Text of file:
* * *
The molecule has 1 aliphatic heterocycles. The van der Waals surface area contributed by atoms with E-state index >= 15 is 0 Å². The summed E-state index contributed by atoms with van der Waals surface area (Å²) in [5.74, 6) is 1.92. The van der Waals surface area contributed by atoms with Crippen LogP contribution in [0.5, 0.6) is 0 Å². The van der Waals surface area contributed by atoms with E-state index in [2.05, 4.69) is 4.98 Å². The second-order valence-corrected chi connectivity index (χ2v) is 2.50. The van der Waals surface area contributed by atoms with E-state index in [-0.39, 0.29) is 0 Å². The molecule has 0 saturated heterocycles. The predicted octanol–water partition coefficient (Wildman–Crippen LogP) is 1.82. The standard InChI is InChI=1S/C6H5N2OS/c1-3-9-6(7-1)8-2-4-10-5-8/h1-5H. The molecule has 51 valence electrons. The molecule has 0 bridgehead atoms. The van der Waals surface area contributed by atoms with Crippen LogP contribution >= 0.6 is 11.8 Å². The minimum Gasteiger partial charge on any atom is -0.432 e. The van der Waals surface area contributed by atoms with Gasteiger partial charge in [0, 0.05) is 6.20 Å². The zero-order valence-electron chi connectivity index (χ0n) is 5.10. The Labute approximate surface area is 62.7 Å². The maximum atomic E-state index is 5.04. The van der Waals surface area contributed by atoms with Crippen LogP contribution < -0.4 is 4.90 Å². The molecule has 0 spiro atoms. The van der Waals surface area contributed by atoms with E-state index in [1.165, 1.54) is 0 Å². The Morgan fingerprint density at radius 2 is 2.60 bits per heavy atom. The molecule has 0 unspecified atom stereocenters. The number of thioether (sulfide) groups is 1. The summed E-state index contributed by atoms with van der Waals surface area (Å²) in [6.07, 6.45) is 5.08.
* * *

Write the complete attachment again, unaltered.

The molecule has 1 aliphatic heterocycles. The van der Waals surface area contributed by atoms with E-state index >= 15 is 0 Å². The summed E-state index contributed by atoms with van der Waals surface area (Å²) in [5.74, 6) is 1.92. The van der Waals surface area contributed by atoms with Crippen LogP contribution in [0.5, 0.6) is 0 Å². The van der Waals surface area contributed by atoms with E-state index in [2.05, 4.69) is 4.98 Å². The second-order valence-corrected chi connectivity index (χ2v) is 2.50. The van der Waals surface area contributed by atoms with E-state index in [-0.39, 0.29) is 0 Å². The molecule has 0 saturated heterocycles. The predicted octanol–water partition coefficient (Wildman–Crippen LogP) is 1.82. The standard InChI is InChI=1S/C6H5N2OS/c1-3-9-6(7-1)8-2-4-10-5-8/h1-5H. The molecule has 51 valence electrons. The molecule has 0 bridgehead atoms. The van der Waals surface area contributed by atoms with Crippen LogP contribution >= 0.6 is 11.8 Å². The minimum Gasteiger partial charge on any atom is -0.432 e. The van der Waals surface area contributed by atoms with Gasteiger partial charge in [0, 0.05) is 6.20 Å². The zero-order valence-electron chi connectivity index (χ0n) is 5.10. The Labute approximate surface area is 62.7 Å². The maximum atomic E-state index is 5.04. The van der Waals surface area contributed by atoms with Crippen LogP contribution < -0.4 is 4.90 Å². The molecule has 0 spiro atoms. The van der Waals surface area contributed by atoms with E-state index in [1.165, 1.54) is 0 Å². The Morgan fingerprint density at radius 2 is 2.60 bits per heavy atom. The molecule has 0 unspecified atom stereocenters. The number of thioether (sulfide) groups is 1. The summed E-state index contributed by atoms with van der Waals surface area (Å²) in [6.07, 6.45) is 5.08.